• Picturebooking Prof


Title: Catching Thoughts

Author: Bonnie Clark

Illustrator: Summer Macon

Publisher: Beaming Books

Book Birthday: 8/11/20

Themes: Mindfulness, Mental Health

When author Bonnie Clark reached out to see if I’d be interested in sharing an advance review of her upcoming book, I said HECK YES! Regular readers may remember my review of her debut book, TASTE YOUR WORDS, back in April, which has already become a family favorite. Now I’m thrilled to spread the word about her sophomore offering, CATCHING THOUGHTS.

Using the metaphor of balloons, CATCHING THOUGHTS follows a little girl through a day when she just can’t get rid of an unwanted thought. This thought starts out as a small gray balloon, but soon grows to take over the page, as the girl tries everything she can think of to make it go away. But then the girl discovers the power of collecting bright, colorful balloons, representing thoughts of hope, joy, and love. Although the unwanted thought is still there, it is now back to being a small gray balloon, and gradually fades further into the background.

This little book packs a powerhouse of a discussion starter for parents and teachers wanting to help kiddos grow in mindfulness and emotional intelligence. As a developmental psychologist, I can attest to the importance of teaching kids the power they have when it comes to their thinking—we are not slaves to our thoughts and anxieties, and by acknowledging negative thoughts and then purposefully cultivating thoughts that are lovely, we can rewire our brains, build resilience, and improve mental health. The very simple balloon metaphor provided by this book is a great way to introduce this concept to young children.

I will say that, at least for the younger picture-book set, the book will likely require a follow-up discussion. The specific “thought” is purposefully left open, letting the reader insert whatever unwanted thought he or she may have been struggling with—perhaps mean words from a friend, fear of the dark, or…a “virus.” This is a strength, as it lets everyone fit the tale to their particular experience. But this also makes the overall story quite abstract, and some 4-6 year olds may not “get it” without some exposition from a grown-up.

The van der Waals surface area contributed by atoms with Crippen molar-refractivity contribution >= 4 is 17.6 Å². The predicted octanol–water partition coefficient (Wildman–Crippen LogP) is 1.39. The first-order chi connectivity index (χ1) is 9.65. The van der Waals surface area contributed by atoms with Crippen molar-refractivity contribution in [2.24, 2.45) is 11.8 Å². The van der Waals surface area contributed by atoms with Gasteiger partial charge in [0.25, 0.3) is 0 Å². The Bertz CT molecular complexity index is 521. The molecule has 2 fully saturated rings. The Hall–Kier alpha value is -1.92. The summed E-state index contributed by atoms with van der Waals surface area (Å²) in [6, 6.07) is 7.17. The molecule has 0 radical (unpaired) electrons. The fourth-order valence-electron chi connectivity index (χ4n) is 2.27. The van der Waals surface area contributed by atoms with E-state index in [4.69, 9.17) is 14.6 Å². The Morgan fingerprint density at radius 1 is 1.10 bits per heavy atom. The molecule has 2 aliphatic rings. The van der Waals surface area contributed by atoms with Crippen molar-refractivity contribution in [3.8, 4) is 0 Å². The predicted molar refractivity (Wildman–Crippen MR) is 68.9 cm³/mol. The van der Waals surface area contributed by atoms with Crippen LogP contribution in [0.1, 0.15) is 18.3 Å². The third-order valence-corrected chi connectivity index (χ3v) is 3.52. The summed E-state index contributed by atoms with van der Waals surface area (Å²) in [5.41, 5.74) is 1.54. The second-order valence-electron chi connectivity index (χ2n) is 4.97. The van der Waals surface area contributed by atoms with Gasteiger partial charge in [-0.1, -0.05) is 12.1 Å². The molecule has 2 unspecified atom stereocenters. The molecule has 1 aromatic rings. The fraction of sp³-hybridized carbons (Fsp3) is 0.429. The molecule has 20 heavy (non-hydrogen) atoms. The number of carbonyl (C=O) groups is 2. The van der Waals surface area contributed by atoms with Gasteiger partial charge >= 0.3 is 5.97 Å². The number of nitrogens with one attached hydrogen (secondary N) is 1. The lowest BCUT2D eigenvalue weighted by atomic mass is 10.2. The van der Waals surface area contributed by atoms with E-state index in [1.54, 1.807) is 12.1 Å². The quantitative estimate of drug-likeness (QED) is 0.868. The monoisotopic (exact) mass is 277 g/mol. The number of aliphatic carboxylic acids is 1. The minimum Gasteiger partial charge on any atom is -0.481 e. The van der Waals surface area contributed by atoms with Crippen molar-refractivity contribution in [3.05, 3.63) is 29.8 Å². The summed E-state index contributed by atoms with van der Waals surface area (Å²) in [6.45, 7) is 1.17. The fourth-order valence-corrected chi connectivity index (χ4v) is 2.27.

For example, when I read the book to my 5-year-old, he said he really liked it (he loves balloons!), but I could tell he was confused. So, I asked him if he ever had thoughts that he wished would go away. He said yes—about monsters. So, we went back to the beginning and read the whole book again, this time replacing the generic “unwanted thought” with his specific “thoughts about monsters.” On this second read-through, he GOT IT. He also came up with examples of more specific positive thoughts he could collect—thoughts of jokes with grandpa, mommy snuggles, and doing a “cool move” in gymnastics—whenever he wanted his “monster thought” to fade away. And now, we have shared language (balloons!) to talk about thoughts in a way that is more concrete. Yay!

I just want to end with a quick note on the illustrations. Summer Macon did an amazing job conveying the depth of the text while keeping it fun and whimsical. The use of colors is masterful, as the tones shift from grays to rainbow-brights over the course of the girl’s thought-collecting journey. Just lovely!

Overall, I HIGHLY recommend this book for any parent, teacher, grandparent, or therapist with young kids in their lives—pre-order now or go get it on August 11th!


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